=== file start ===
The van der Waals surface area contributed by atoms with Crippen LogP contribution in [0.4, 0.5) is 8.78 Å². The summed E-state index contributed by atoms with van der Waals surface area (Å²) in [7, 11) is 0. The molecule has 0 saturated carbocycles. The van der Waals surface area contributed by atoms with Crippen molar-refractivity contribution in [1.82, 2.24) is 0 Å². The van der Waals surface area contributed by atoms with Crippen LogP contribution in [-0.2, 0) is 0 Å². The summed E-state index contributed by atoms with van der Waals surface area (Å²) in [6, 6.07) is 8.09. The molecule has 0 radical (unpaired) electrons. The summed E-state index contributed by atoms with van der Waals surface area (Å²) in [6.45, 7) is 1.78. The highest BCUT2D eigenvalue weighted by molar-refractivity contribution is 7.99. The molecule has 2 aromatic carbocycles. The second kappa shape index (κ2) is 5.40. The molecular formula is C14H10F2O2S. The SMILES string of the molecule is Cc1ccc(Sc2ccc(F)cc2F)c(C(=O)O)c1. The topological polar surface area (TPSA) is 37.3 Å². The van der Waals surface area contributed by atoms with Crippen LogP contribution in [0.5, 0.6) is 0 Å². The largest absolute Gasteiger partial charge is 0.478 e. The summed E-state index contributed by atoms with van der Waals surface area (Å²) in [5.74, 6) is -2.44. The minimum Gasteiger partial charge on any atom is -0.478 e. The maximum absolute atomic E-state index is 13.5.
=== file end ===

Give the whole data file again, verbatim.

The van der Waals surface area contributed by atoms with Crippen LogP contribution in [0.4, 0.5) is 8.78 Å². The summed E-state index contributed by atoms with van der Waals surface area (Å²) in [7, 11) is 0. The molecule has 0 saturated carbocycles. The van der Waals surface area contributed by atoms with Crippen molar-refractivity contribution in [1.82, 2.24) is 0 Å². The van der Waals surface area contributed by atoms with Crippen LogP contribution in [-0.2, 0) is 0 Å². The summed E-state index contributed by atoms with van der Waals surface area (Å²) in [6, 6.07) is 8.09. The molecule has 0 radical (unpaired) electrons. The summed E-state index contributed by atoms with van der Waals surface area (Å²) in [6.45, 7) is 1.78. The highest BCUT2D eigenvalue weighted by molar-refractivity contribution is 7.99. The molecule has 2 aromatic carbocycles. The second kappa shape index (κ2) is 5.40. The molecular formula is C14H10F2O2S. The SMILES string of the molecule is Cc1ccc(Sc2ccc(F)cc2F)c(C(=O)O)c1. The topological polar surface area (TPSA) is 37.3 Å². The van der Waals surface area contributed by atoms with Crippen LogP contribution in [0.5, 0.6) is 0 Å². The largest absolute Gasteiger partial charge is 0.478 e. The summed E-state index contributed by atoms with van der Waals surface area (Å²) in [5.74, 6) is -2.44. The minimum Gasteiger partial charge on any atom is -0.478 e. The maximum absolute atomic E-state index is 13.5.